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Will Prince William Be Prince Of Wales?

It has come to our attention recently that there is some confusion about Prince William and the Duchess Of Cambridge’s placement in terms of entitlement to titles, in order to try and redress this, here’s our short, yet we hope informative guide, to what Prince William is in line for when his father succeeds to the throne. Apologies for the recent succession of titles and future based posts for those to whom this is already known – we try to cater for everyone.

Firstly, the most notable and questioned title the heir to the throne usually holds is Prince of Wales. However, this is not automatic, in fact this is a title that must be conferred by the sovereign upon the heir. Most heirs apparent in history have held the title of Prince of Wales.

What is automatic, however, is that the moment Prince Charles accedes to the throne, Prince William and Catherine will become ‘Their Royal Highnesses The Duke and Duchess Of Cornwall’, or in conjunction with their current titles, ‘His Royal Highness The Prince William, Duke Of Cornwall and Cambridge’ and ‘Her Royal Highness The Duchess Of Cornwall and Cambridge’.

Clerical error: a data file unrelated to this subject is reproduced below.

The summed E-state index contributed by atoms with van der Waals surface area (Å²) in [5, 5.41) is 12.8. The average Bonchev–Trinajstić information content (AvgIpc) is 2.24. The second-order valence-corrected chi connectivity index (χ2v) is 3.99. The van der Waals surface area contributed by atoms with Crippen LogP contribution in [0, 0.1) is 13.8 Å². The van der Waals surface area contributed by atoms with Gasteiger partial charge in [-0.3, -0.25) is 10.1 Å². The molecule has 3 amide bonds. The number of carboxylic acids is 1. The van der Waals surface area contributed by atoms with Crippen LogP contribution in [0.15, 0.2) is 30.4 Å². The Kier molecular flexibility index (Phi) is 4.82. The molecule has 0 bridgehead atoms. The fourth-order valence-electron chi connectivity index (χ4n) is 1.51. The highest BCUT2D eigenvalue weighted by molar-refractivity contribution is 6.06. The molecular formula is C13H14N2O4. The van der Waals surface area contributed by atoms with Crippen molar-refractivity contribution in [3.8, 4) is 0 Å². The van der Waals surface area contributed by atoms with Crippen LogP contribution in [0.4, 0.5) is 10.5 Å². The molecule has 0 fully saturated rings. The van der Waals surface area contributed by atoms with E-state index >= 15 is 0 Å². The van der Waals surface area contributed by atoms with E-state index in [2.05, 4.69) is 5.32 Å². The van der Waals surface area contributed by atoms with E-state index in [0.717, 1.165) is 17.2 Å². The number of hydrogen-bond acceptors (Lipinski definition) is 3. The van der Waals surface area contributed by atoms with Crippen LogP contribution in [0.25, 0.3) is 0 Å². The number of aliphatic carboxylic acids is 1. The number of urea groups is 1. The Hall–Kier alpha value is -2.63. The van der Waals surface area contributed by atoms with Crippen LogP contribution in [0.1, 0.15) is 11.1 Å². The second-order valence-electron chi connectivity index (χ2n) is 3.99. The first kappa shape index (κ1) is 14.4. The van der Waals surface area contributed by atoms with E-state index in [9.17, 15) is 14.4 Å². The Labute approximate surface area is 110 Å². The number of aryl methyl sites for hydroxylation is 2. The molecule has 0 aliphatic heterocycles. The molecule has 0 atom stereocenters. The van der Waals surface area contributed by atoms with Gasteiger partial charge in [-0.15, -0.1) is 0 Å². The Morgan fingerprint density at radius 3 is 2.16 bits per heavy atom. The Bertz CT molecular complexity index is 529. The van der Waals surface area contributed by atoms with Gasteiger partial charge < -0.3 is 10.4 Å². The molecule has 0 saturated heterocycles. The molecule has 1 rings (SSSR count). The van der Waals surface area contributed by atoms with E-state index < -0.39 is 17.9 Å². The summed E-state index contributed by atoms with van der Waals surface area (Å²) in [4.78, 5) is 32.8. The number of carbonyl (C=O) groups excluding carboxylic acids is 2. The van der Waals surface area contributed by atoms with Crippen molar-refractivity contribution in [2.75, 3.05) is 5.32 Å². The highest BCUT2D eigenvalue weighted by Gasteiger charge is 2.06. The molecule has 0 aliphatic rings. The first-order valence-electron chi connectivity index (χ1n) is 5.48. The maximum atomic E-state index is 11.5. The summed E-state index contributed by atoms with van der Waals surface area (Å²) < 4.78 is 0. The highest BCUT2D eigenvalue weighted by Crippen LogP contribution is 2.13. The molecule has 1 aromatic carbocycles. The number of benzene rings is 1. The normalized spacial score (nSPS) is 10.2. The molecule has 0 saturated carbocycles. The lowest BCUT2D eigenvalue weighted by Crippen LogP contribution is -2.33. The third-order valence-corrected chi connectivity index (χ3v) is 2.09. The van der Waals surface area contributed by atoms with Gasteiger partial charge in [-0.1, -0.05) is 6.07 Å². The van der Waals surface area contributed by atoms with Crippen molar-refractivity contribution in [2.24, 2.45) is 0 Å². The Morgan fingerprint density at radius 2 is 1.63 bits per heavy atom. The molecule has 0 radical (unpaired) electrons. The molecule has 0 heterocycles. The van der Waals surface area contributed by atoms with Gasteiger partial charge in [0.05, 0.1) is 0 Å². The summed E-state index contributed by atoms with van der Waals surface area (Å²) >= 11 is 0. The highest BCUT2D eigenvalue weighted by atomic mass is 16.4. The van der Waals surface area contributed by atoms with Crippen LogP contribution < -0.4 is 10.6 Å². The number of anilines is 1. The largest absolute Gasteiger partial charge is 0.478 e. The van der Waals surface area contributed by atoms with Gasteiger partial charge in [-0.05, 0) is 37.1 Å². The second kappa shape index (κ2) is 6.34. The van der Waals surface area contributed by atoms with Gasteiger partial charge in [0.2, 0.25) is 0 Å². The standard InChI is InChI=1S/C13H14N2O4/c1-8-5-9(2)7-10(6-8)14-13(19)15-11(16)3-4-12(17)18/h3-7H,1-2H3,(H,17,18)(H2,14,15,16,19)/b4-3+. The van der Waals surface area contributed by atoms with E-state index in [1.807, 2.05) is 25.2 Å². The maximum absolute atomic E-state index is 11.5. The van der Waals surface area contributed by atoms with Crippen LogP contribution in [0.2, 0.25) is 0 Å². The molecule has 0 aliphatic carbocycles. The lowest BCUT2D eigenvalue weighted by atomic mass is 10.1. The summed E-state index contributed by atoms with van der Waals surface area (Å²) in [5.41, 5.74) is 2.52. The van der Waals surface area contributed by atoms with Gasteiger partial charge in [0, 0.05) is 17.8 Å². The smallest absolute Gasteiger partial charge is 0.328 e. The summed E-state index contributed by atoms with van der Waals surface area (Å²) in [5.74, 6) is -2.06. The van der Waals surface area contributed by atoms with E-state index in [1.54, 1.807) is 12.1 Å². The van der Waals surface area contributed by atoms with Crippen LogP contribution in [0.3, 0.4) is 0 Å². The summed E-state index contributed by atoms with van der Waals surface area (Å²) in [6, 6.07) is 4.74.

Being Duke Of Cornwall entitled Prince William and his wife to the enormous estate holdings of the Duchy Of Cornwall which for centuries has supplied finance to the Monarch’s eldest son, unlike the Principality Of Wales which is merely a title.

It may even be decided (unlikely) that the title of Prince Of Wales shouldn’t be conferred upon Prince William, in which case he would remain simply as the Duke Of Cornwall and Cambridge.

If Prince William is given the Principality Of Wales, he would become, ‘HRH The Prince Of Wales’ and the present Duchess Of Cambridge would be ‘HRH The Princess Of Wales’ (this might be one of the (admittedly slightly outlandish) reasons why the Principality may not be conferred upon Prince William, though this is unlikely.

There, Prince William would remain as Prince Of Wales until he accedes to the throne to become King William V.